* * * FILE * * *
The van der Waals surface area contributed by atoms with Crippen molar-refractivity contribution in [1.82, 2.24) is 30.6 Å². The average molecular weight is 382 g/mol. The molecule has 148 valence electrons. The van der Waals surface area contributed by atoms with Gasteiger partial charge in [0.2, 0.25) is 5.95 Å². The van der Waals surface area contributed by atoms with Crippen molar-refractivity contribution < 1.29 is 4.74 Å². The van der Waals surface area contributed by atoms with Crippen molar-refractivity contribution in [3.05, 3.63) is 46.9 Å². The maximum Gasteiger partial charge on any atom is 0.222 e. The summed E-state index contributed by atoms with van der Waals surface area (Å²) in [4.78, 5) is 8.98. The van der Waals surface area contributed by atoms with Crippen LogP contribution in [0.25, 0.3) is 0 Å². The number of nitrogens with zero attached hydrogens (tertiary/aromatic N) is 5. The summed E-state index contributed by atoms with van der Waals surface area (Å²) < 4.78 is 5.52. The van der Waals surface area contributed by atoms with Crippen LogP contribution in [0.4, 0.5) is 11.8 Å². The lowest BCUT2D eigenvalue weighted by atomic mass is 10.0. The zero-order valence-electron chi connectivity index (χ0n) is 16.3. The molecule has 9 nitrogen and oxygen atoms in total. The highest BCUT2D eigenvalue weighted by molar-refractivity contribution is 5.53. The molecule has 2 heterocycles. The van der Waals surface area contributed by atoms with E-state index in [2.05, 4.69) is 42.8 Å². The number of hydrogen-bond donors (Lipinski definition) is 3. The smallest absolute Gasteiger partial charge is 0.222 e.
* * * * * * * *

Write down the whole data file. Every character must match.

The van der Waals surface area contributed by atoms with Crippen molar-refractivity contribution in [1.82, 2.24) is 30.6 Å². The average molecular weight is 382 g/mol. The molecule has 148 valence electrons. The van der Waals surface area contributed by atoms with Gasteiger partial charge in [0.2, 0.25) is 5.95 Å². The van der Waals surface area contributed by atoms with Crippen molar-refractivity contribution < 1.29 is 4.74 Å². The van der Waals surface area contributed by atoms with Crippen molar-refractivity contribution in [3.05, 3.63) is 46.9 Å². The maximum Gasteiger partial charge on any atom is 0.222 e. The summed E-state index contributed by atoms with van der Waals surface area (Å²) in [4.78, 5) is 8.98. The van der Waals surface area contributed by atoms with Crippen LogP contribution in [0.25, 0.3) is 0 Å². The number of nitrogens with zero attached hydrogens (tertiary/aromatic N) is 5. The summed E-state index contributed by atoms with van der Waals surface area (Å²) < 4.78 is 5.52. The van der Waals surface area contributed by atoms with Crippen LogP contribution in [0.4, 0.5) is 11.8 Å². The lowest BCUT2D eigenvalue weighted by atomic mass is 10.0. The zero-order valence-electron chi connectivity index (χ0n) is 16.3. The molecule has 9 nitrogen and oxygen atoms in total. The highest BCUT2D eigenvalue weighted by molar-refractivity contribution is 5.53. The molecule has 2 heterocycles. The van der Waals surface area contributed by atoms with E-state index in [2.05, 4.69) is 42.8 Å². The number of hydrogen-bond donors (Lipinski definition) is 3. The smallest absolute Gasteiger partial charge is 0.222 e.